Diabetes: The body odours linked to ‘deadly’ blood sugar levels

Diabetes UK show how to test feet for diabetic feet sensitivity

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Type 2 diabetes is survivable if it’s carefully managed, but each week the condition causes stroke, amputations and heart attack. Most of these complications occur when blood sugar levels run rampant. According to health bodies, these changes may alter a person’s breath, producing three distinct odours.

Diabetes ketoacidosis is one of several deadly side effects of diabetes, characterised by high levels of ketones in the blood and urine.

The NHS explains that it is a “serious problem that can happen in people with diabetes if their body starts to run out of insulin”.

The health body adds that the build-up of ketones in the body can become “deadly” unless treated quickly.

This reaction occurs inside the liver, which is in charge of processing fat into fuel known as ketones, which cause blood to become acidic.

The most dangerous aspects of the condition are dehydration, potassium imbalance and acidosis, which are most likely to kill.

MedlinePlus explains the condition can produce three distinct odours that are likely to show up in a person.

According to the health body, these smells may include:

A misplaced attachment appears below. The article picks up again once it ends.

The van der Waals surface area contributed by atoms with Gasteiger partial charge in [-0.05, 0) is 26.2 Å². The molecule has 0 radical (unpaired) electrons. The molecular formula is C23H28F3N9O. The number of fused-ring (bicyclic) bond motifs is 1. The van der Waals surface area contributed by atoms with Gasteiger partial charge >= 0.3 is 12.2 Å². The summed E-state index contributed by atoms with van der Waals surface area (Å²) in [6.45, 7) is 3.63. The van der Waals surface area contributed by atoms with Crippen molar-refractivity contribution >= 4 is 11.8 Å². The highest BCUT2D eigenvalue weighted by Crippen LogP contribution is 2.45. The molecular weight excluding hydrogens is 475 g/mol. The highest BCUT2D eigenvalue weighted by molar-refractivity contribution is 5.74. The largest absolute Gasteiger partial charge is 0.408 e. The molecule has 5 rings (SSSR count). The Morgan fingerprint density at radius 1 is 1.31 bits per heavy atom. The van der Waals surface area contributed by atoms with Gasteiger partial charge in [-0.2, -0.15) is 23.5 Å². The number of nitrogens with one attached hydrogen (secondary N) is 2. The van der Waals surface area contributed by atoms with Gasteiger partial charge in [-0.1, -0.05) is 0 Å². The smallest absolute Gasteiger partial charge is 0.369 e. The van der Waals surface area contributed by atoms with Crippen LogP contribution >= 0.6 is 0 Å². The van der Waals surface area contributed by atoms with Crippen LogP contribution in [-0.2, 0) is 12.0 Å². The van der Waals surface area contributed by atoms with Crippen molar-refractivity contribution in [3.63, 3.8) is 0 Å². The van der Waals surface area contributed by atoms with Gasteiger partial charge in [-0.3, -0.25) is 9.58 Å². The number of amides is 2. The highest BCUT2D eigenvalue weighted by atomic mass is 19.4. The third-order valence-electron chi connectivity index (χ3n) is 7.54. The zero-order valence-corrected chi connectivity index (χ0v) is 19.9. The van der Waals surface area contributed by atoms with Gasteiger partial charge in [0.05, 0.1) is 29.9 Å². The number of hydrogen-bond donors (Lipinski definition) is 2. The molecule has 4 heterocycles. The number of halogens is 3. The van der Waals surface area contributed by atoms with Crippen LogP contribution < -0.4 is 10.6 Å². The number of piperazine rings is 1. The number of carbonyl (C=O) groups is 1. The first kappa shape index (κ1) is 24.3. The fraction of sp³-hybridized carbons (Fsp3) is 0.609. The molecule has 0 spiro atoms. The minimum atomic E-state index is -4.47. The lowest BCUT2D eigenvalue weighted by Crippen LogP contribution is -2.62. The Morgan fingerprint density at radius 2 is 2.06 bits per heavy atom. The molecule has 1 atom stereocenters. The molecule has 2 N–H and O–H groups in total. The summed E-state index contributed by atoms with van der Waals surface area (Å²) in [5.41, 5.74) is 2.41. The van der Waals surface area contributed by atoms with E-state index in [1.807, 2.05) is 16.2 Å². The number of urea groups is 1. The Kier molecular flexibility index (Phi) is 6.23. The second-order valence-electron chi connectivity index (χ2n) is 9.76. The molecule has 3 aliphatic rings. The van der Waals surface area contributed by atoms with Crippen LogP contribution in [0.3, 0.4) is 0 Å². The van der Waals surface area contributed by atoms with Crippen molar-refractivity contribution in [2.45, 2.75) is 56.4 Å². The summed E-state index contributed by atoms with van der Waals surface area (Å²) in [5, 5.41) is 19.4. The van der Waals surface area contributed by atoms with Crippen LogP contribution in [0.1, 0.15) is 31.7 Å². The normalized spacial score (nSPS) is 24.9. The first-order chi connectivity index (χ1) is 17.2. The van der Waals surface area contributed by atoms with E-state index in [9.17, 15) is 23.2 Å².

1. A fruity odour to the breath
  2. Breath that smells like faeces due to prolonged vomiting / or when there is bowel obstruction
  3. Breath that has an ammonia-like odour – in people with chronic kidney failure.

These smells occur when ketones are produced too quickly and build up in the blood, they can be toxic.

These ketones leave the body via breath and sweat, which explains the distinct smells.

It should be noted that the condition does occur exclusively in people with diabetes, but can also be seen with conditions like stroke and heart attack.

In diabetics, it is usually caused by hyperosmolar hyperglycaemic non-ketotic syndrome, which is a “dangerous condition resulting in very high blood glucose levels” that affects “both types of diabetics”, according to diabetes.co.uk.

People with type 1 diabetes will usually suffer ketoacidosis after infection, injury, serious illness, stress of surgery or missing doses of insulin shots.

The condition is less frequent and severe in type 2 diabetes, but can be “triggered by prolonged uncontrolled blood sugar” explains MedlinePlus.

Ketoacidosis that is not diabetic tends to be brought on by starvation, where a lack of glucose forces the body into ketogenesis.

Some medical literature has even reported that in rare instances the condition may be brought on by a diet low in carbohydrates.

Many symptoms of the condition are ill-defined, but changes in body odour tend to be surefire signs of ketoacidosis.

Alternatively, patients may notice the rate of their breathing increases and that their breaths become deeper.

According to the MSD Manuals, the initial symptoms of the condition are:

  • Excessive urination
  • Weight loss
  • Nausea
  • Vomiting
  • Fatigue
  • Abdominal pain.

Failure to address these symptoms as they emerge could result in death.

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